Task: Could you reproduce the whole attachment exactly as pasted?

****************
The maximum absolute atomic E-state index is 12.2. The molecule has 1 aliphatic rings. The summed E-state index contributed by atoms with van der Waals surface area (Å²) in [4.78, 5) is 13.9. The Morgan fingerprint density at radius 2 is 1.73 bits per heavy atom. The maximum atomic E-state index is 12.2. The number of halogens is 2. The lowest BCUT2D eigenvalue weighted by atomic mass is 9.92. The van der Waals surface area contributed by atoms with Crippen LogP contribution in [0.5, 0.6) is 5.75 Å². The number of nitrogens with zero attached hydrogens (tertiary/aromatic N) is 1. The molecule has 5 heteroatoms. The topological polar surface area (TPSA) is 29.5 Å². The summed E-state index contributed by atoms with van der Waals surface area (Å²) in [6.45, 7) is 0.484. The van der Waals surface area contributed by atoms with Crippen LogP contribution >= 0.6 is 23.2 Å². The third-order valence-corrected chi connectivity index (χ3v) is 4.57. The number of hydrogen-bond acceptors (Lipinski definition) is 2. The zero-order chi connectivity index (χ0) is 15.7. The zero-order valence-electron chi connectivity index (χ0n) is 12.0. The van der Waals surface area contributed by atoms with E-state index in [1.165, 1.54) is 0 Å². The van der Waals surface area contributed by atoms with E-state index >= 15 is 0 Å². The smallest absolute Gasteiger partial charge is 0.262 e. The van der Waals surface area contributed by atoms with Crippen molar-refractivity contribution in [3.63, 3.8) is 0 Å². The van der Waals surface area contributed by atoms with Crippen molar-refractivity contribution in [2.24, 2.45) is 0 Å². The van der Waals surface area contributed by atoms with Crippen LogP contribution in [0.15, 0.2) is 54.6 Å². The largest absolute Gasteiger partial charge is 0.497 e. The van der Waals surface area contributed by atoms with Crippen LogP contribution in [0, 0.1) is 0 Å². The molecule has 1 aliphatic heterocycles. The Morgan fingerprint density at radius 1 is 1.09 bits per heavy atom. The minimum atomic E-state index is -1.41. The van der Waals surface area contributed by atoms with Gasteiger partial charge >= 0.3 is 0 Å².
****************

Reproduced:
The maximum absolute atomic E-state index is 12.2. The molecule has 1 aliphatic rings. The summed E-state index contributed by atoms with van der Waals surface area (Å²) in [4.78, 5) is 13.9. The Morgan fingerprint density at radius 2 is 1.73 bits per heavy atom. The maximum atomic E-state index is 12.2. The number of halogens is 2. The lowest BCUT2D eigenvalue weighted by atomic mass is 9.92. The van der Waals surface area contributed by atoms with Crippen LogP contribution in [0.5, 0.6) is 5.75 Å². The number of nitrogens with zero attached hydrogens (tertiary/aromatic N) is 1. The molecule has 5 heteroatoms. The topological polar surface area (TPSA) is 29.5 Å². The summed E-state index contributed by atoms with van der Waals surface area (Å²) in [6.45, 7) is 0.484. The van der Waals surface area contributed by atoms with Crippen LogP contribution >= 0.6 is 23.2 Å². The third-order valence-corrected chi connectivity index (χ3v) is 4.57. The number of hydrogen-bond acceptors (Lipinski definition) is 2. The zero-order chi connectivity index (χ0) is 15.7. The zero-order valence-electron chi connectivity index (χ0n) is 12.0. The van der Waals surface area contributed by atoms with E-state index in [1.165, 1.54) is 0 Å². The van der Waals surface area contributed by atoms with E-state index >= 15 is 0 Å². The smallest absolute Gasteiger partial charge is 0.262 e. The van der Waals surface area contributed by atoms with Crippen molar-refractivity contribution in [3.63, 3.8) is 0 Å². The van der Waals surface area contributed by atoms with Crippen molar-refractivity contribution in [2.24, 2.45) is 0 Å². The van der Waals surface area contributed by atoms with Crippen LogP contribution in [0.15, 0.2) is 54.6 Å². The largest absolute Gasteiger partial charge is 0.497 e. The van der Waals surface area contributed by atoms with Crippen LogP contribution in [0, 0.1) is 0 Å². The molecule has 1 aliphatic heterocycles. The Morgan fingerprint density at radius 1 is 1.09 bits per heavy atom. The minimum atomic E-state index is -1.41. The van der Waals surface area contributed by atoms with Gasteiger partial charge >= 0.3 is 0 Å².